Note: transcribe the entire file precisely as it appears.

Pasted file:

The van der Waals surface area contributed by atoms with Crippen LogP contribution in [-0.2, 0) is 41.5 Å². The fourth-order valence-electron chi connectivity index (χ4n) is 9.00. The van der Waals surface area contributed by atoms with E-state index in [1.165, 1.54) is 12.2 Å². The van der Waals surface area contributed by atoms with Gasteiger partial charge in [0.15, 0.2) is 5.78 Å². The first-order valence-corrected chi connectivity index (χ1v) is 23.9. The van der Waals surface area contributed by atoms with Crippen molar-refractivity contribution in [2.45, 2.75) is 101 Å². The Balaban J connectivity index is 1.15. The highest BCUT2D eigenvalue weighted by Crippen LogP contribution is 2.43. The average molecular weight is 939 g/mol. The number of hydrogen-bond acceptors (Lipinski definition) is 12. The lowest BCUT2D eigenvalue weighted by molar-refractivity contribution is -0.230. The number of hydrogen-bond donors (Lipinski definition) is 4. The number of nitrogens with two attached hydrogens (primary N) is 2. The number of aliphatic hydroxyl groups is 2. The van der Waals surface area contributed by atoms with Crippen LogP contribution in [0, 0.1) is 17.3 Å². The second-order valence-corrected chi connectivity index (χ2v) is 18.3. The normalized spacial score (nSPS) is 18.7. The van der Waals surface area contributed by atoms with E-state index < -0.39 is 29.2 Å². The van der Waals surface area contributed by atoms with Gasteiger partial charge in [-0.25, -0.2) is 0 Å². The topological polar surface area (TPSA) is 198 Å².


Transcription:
The van der Waals surface area contributed by atoms with Crippen LogP contribution in [-0.2, 0) is 41.5 Å². The fourth-order valence-electron chi connectivity index (χ4n) is 9.00. The van der Waals surface area contributed by atoms with E-state index in [1.165, 1.54) is 12.2 Å². The van der Waals surface area contributed by atoms with Gasteiger partial charge in [0.15, 0.2) is 5.78 Å². The first-order valence-corrected chi connectivity index (χ1v) is 23.9. The van der Waals surface area contributed by atoms with Crippen molar-refractivity contribution in [2.45, 2.75) is 101 Å². The Balaban J connectivity index is 1.15. The highest BCUT2D eigenvalue weighted by Crippen LogP contribution is 2.43. The average molecular weight is 939 g/mol. The number of hydrogen-bond acceptors (Lipinski definition) is 12. The lowest BCUT2D eigenvalue weighted by molar-refractivity contribution is -0.230. The number of hydrogen-bond donors (Lipinski definition) is 4. The number of nitrogens with two attached hydrogens (primary N) is 2. The number of aliphatic hydroxyl groups is 2. The van der Waals surface area contributed by atoms with Crippen LogP contribution in [0, 0.1) is 17.3 Å². The second-order valence-corrected chi connectivity index (χ2v) is 18.3. The normalized spacial score (nSPS) is 18.7. The van der Waals surface area contributed by atoms with E-state index < -0.39 is 29.2 Å². The van der Waals surface area contributed by atoms with Gasteiger partial charge in [-0.25, -0.2) is 0 Å². The topological polar surface area (TPSA) is 198 Å².